I had the pleasure of attending Coastella Festival in February and sitting down to chat with some amazing musicians. French for Rabbits released a beautiful, haunting album in March, The Weight of Melted Snow, and are celebrating that in Auckland at REC this Friday 7th April. I spoke with Brooke Singer about the difficulties of this album and where best to listen to it! 

“The album isn’t a one instance gratification kind of thing. Listen to it late at night, alone, in your bedroom with headphones on really loud, lying in bed, and in the dark. That’s the only way. It’s the best way” 

French for Rabbits has been the project of Brooke and John Fitzgerald since 2011, yet in the space of the last two years, their personal relationship ended and they continued with their musical. New album The Weight of Melted Snow was written on either side of this relationship change, and brings with it all the emotions that come with such a change. Brooke feels that most of her emotions are channeled into song, “Actually I am a very emotionally stable human being, but i think the songs are where my unstable bits go. Some of the songs were really hard to write, and when i looked back at the lyrics, having written them out for the album design, I realised how dark the album is.” 

Despite the album being very emotionally charged Brooke is very rational in her thinking of writing, “A song just comes out how it comes out. There’s no trying to make it something other than it is. We wrote the first half of the album and we recorded it and that was prior to John and I splitting up, and then realised that we needed to turn it into an album. I’d written all these other songs that felt like they were part of the album so the album spans both sides of the relationship.” 

“There’s also a song that Ben [Wood – bassist extraordinaire] wrote, and two that are political songs, about human nature and the world. There’s one called ‘Feather’s and Dreams’ that i wrote when there was all the stuff on the Gaza Strip.” Brooke doesn’t see French for Rabbits as a political artist, but, “A portion of my life is spent engaging with the media,” so occasionally these do come out in her writing.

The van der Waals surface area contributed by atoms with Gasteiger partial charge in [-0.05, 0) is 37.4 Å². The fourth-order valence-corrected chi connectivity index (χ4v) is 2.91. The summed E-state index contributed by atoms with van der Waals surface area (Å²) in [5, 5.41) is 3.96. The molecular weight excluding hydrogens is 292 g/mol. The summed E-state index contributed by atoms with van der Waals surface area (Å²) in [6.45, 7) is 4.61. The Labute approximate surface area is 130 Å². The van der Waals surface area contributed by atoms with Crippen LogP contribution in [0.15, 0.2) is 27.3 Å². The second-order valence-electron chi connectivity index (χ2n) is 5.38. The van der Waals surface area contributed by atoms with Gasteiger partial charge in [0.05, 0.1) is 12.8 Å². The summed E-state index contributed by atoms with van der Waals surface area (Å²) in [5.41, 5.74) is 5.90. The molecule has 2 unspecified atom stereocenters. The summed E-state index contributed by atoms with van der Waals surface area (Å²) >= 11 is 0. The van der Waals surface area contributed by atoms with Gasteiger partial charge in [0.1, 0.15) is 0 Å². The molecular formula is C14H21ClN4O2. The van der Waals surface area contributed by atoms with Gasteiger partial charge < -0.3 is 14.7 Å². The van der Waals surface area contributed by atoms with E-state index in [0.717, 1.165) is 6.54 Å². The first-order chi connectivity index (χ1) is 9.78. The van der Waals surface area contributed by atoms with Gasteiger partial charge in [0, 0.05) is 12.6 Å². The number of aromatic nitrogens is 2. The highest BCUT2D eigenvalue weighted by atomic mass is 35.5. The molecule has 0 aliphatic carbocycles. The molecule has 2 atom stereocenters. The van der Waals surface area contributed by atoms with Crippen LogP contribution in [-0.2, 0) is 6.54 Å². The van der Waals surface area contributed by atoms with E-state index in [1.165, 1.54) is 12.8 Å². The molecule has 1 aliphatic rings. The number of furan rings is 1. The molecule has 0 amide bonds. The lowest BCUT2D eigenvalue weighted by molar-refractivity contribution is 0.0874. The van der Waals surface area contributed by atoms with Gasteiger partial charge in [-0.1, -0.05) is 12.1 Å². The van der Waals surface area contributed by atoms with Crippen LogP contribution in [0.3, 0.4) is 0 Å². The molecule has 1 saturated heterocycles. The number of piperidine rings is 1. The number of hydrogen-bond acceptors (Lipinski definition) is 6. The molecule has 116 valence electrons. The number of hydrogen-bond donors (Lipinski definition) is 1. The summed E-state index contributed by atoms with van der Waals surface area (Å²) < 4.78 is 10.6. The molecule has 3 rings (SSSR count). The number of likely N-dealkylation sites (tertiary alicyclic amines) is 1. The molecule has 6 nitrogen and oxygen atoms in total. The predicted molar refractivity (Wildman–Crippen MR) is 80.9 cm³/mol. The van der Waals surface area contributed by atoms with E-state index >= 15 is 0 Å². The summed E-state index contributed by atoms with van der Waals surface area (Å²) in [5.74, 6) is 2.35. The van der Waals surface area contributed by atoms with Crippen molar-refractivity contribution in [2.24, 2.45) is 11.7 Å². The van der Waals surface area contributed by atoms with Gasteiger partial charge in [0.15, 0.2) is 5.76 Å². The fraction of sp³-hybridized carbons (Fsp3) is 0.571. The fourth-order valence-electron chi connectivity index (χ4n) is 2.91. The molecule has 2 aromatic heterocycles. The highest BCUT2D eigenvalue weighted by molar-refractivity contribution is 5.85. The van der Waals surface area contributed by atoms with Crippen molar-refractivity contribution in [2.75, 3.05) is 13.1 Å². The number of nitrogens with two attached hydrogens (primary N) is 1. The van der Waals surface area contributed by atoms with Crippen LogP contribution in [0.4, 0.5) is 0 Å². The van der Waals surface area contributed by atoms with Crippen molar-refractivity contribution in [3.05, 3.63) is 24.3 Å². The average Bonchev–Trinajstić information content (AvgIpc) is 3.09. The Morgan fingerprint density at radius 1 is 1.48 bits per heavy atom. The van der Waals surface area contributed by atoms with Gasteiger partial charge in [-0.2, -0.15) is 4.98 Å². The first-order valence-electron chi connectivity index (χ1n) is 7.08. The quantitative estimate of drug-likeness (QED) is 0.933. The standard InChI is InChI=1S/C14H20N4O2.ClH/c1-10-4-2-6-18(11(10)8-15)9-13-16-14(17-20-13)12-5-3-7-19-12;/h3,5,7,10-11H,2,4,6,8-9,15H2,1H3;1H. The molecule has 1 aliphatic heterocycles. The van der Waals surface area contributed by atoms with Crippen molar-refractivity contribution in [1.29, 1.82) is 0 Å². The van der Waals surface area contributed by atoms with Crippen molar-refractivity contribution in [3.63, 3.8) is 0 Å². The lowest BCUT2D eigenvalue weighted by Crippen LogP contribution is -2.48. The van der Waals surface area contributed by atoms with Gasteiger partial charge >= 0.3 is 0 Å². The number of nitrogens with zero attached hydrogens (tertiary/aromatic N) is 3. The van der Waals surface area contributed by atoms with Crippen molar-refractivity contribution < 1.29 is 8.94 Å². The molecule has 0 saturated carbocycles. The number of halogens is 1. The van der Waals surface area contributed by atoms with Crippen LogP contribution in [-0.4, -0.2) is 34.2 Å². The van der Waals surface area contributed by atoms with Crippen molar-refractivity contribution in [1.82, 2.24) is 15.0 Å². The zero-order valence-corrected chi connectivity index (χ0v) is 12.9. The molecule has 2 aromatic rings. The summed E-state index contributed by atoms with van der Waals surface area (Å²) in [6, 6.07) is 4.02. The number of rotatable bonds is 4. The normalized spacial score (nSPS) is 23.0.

​”I write kind of stream of consciousness, so i don’t often know what I’m writing about until afterwards. Things do change, and some songs do evolve more than others. Oftentimes there’s so many layers it’s hard for me to explain that a song is about this particular thing.” 

Brooke brings the idea and lyrics and then the band develops them together. “Especially this album, the rest of the band was a lot more involved.” French for Rabbits now includes Penelope Esplin on vocals when they tour, and this has opened up doors for Brooke as she records many layers of harmonies which they can now replicate live. Ben and Brooke spend a lot of time together as he helps with the production, and does harmonies also. “Ben plays drums with Trinity Roots, and he did play drums on our first album but then we were like we want you to sing and we want Hikurangi [Schaverien-Kaa] to play drums, so we kicked him off drums.” 

“I think it’s more shoegaze-y this album,” Brooke comments, before backtracking about how she’s not sure of where the sound landed in the end. “It’s really atmospheric. There’s some darker songs, and I don’t think it’s as accessible as the last album. One and Only is probably the most intimate song we’ve ever written. There’s going to be a few that will be hard to play…but they’ll be good!” 
French for Rabbits are playing at REC (38 Customs Street East) on Friday 7th April (this Friday). Follow this to find all the details and grab some tickets!

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